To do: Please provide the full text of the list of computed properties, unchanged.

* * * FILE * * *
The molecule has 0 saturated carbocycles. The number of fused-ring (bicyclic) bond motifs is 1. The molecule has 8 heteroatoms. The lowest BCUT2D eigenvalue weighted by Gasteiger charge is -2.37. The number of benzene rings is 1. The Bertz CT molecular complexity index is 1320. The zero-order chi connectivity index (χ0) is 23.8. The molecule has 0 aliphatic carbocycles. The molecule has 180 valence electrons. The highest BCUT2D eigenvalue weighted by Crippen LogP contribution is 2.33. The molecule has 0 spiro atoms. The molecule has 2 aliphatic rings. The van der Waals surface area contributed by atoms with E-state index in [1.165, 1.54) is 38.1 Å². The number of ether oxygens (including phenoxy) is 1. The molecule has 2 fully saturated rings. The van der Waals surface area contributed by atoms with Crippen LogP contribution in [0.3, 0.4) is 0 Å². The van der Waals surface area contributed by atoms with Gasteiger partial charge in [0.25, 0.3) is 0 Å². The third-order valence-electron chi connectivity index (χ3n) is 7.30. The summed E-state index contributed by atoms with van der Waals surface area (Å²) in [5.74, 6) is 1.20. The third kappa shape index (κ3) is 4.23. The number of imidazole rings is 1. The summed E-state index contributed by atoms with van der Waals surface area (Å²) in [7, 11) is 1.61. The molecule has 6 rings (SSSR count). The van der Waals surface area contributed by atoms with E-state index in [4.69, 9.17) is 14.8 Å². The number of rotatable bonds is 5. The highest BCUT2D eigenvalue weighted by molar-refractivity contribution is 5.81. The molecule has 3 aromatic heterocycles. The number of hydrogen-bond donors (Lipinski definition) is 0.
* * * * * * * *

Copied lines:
The molecule has 0 saturated carbocycles. The number of fused-ring (bicyclic) bond motifs is 1. The molecule has 8 heteroatoms. The lowest BCUT2D eigenvalue weighted by Gasteiger charge is -2.37. The number of benzene rings is 1. The Bertz CT molecular complexity index is 1320. The zero-order chi connectivity index (χ0) is 23.8. The molecule has 0 aliphatic carbocycles. The molecule has 180 valence electrons. The highest BCUT2D eigenvalue weighted by Crippen LogP contribution is 2.33. The molecule has 0 spiro atoms. The molecule has 2 aliphatic rings. The van der Waals surface area contributed by atoms with E-state index in [1.165, 1.54) is 38.1 Å². The number of ether oxygens (including phenoxy) is 1. The molecule has 2 fully saturated rings. The van der Waals surface area contributed by atoms with Crippen LogP contribution in [0.3, 0.4) is 0 Å². The van der Waals surface area contributed by atoms with Gasteiger partial charge in [0.25, 0.3) is 0 Å². The third-order valence-electron chi connectivity index (χ3n) is 7.30. The summed E-state index contributed by atoms with van der Waals surface area (Å²) in [5.74, 6) is 1.20. The third kappa shape index (κ3) is 4.23. The number of imidazole rings is 1. The summed E-state index contributed by atoms with van der Waals surface area (Å²) in [7, 11) is 1.61. The molecule has 6 rings (SSSR count). The van der Waals surface area contributed by atoms with E-state index in [4.69, 9.17) is 14.8 Å². The number of rotatable bonds is 5. The highest BCUT2D eigenvalue weighted by molar-refractivity contribution is 5.81. The molecule has 3 aromatic heterocycles. The number of hydrogen-bond donors (Lipinski definition) is 0.